The decedent attacked Robert Barnes and his young daughter with a large knife and was shot to death by the defendant with SJHP .38 Special reloads from a Smith & Wesson Model 36. The distance between the two at the time of the shooting became a key element in the trial, and a misunderstanding of that distance was a primary reason he was charged with Murder. The evidence was messed up in a number of ways in this case, and I do not believe the reloaded ammo (which the prosecution did not recognize to be such until during the trial) was the key problem, but it definitely was part of a problem in reconstructing the case. We were able to do that without GSR evidence, and Mr. Barnes won an acquittal. In this case, I believe the use of factory ammo, combined with proper handling and preserving of the evidence by the initial investigators, would have made the defense much easier and might well have prevented the case from ever being lodged against him.

    The records of TN v. Barnes are archived under case number 87297015 at:

    Criminal Justice Center
    201 Poplar
    Suite 401
    Memphis, TN 38103

    Iowa v. Cpl. Randy Willems

    A man attempted to disarm and murder Corporal Randy Willems of the Davenport, IA Police Department, screaming “Give me your (expletive deleted) gun, I’ll blow your (expletive deleted) brains out.” Willems shot him during the third disarming attempt, dropping him instantly with one hit to the abdomen from a department issue factory round, Fiocchi 9mm 115 grain JHP +P+. The subject survived and stated that the officer had shot him for nothing from a substantial distance away. GSR testing showed conclusively that the subject’s torso was approximately 18” from the muzzle of the issue Beretta 92 when it discharged. Randy was acquitted of criminal charges in the shooting at trial in 1990. Two years later, Randy and his department won the civil suit filed against them by the man who was shot.

    I use this case when discussing handloads because it is a classic example of how the replicability of factory ammunition, in the forensic evidence sense, can annihilate false allegations by the “bad guy” against the “good guy” who shot him. The records of State of Iowa v. Corporal Randy Willems are archived in the Iowa District Court in Scott County, Davenport, Iowa. Those from the civil suit, Karwoski v. Willems and the City of Davenport, should be at the Iowa Civil Court of Scott County, also located in Davenport, Iowa.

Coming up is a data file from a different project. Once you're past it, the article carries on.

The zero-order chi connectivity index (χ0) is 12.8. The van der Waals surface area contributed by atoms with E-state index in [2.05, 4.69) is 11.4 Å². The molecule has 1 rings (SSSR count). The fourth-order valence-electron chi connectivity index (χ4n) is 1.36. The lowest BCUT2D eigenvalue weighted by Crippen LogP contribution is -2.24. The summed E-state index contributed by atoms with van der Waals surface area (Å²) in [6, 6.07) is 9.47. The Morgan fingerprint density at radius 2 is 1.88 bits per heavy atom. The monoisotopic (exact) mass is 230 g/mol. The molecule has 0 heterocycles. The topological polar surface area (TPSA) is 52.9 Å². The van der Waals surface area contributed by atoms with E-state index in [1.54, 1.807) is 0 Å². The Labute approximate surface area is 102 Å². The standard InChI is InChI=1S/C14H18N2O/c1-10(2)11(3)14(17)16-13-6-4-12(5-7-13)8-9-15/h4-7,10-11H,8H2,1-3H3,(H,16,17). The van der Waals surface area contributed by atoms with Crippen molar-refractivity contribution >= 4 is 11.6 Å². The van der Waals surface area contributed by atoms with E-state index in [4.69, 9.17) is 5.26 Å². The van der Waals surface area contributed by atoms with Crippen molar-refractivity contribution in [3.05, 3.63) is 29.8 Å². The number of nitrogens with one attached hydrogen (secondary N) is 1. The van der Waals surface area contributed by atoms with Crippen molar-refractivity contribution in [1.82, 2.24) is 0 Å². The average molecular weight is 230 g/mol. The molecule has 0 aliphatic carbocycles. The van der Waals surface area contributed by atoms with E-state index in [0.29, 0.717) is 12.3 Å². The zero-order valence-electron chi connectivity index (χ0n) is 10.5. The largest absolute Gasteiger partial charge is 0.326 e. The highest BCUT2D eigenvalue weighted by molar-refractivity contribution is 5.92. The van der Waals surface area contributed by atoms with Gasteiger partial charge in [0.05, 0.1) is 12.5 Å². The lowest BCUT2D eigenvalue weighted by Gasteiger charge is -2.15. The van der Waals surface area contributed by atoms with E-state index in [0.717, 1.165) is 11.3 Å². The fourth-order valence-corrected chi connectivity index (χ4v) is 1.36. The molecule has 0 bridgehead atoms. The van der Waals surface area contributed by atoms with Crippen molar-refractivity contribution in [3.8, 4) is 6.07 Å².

A final word: I did not research the above and place it here to placate lightweight net ninjas. I did it because three recent Internet threads led me to believe that a number of decent people had honest questions about the real-world concerns about using handloads for self-defense, and were possibly putting themselves in jeopardy by doing so. For well over a decade, certain people have been creating an urban myth that says, “No one has ever gotten in trouble in court because they used handloads.”

    This is now absolutely, and I hope finally, refuted.

    Respectfully submitted,
    Massad Ayoob
    mkh and johnmed3 like this.
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    Quote Originally Posted by OldVet View Post
    So you won't defend yourself for fear of a civil suit?

    But that's not an answer to the question I posed.
    Sorry, here is an example of someone being sued after the prosecutor took a pass on criminal charges:
    Olympia shooting victim sues homeowner | NEWS UPDATES - The News Tribune

    I didn't say I would not defend myself out of fear of a civil suit, merely that it could wind up costing much in legal fees.